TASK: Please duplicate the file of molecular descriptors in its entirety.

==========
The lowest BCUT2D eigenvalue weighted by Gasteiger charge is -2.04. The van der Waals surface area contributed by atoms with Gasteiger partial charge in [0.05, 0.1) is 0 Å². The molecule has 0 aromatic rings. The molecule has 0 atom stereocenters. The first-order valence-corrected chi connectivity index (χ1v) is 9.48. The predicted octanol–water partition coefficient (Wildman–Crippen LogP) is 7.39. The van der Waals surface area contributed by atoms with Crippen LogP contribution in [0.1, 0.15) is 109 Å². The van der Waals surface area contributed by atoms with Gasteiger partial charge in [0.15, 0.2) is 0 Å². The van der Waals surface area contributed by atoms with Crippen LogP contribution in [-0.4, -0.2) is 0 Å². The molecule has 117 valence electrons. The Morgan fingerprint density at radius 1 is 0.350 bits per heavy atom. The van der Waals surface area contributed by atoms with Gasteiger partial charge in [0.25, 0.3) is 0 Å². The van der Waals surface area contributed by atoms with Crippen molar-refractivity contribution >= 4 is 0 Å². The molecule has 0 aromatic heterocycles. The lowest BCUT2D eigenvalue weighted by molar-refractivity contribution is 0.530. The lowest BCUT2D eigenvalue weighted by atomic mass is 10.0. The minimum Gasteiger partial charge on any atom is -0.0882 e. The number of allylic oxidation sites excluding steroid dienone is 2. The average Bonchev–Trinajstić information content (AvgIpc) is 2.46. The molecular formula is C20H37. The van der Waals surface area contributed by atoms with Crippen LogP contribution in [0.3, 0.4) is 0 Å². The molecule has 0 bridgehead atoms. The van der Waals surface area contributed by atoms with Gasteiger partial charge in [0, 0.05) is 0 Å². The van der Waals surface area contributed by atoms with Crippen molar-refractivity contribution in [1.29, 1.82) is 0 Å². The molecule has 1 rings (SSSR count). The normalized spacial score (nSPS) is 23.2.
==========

The lowest BCUT2D eigenvalue weighted by Gasteiger charge is -2.04. The van der Waals surface area contributed by atoms with Gasteiger partial charge in [0.05, 0.1) is 0 Å². The molecule has 0 aromatic rings. The molecule has 0 atom stereocenters. The first-order valence-corrected chi connectivity index (χ1v) is 9.48. The predicted octanol–water partition coefficient (Wildman–Crippen LogP) is 7.39. The van der Waals surface area contributed by atoms with Crippen LogP contribution in [0.1, 0.15) is 109 Å². The van der Waals surface area contributed by atoms with Gasteiger partial charge in [0.15, 0.2) is 0 Å². The van der Waals surface area contributed by atoms with Crippen LogP contribution in [-0.4, -0.2) is 0 Å². The molecule has 117 valence electrons. The Morgan fingerprint density at radius 1 is 0.350 bits per heavy atom. The van der Waals surface area contributed by atoms with Gasteiger partial charge in [0.25, 0.3) is 0 Å². The van der Waals surface area contributed by atoms with Crippen molar-refractivity contribution >= 4 is 0 Å². The molecule has 0 aromatic heterocycles. The lowest BCUT2D eigenvalue weighted by molar-refractivity contribution is 0.530. The lowest BCUT2D eigenvalue weighted by atomic mass is 10.0. The minimum Gasteiger partial charge on any atom is -0.0882 e. The number of allylic oxidation sites excluding steroid dienone is 2. The average Bonchev–Trinajstić information content (AvgIpc) is 2.46. The molecular formula is C20H37. The van der Waals surface area contributed by atoms with Crippen LogP contribution in [0.3, 0.4) is 0 Å². The molecule has 0 bridgehead atoms. The van der Waals surface area contributed by atoms with Gasteiger partial charge in [0, 0.05) is 0 Å². The van der Waals surface area contributed by atoms with Crippen molar-refractivity contribution in [1.29, 1.82) is 0 Å². The molecule has 1 rings (SSSR count). The normalized spacial score (nSPS) is 23.2.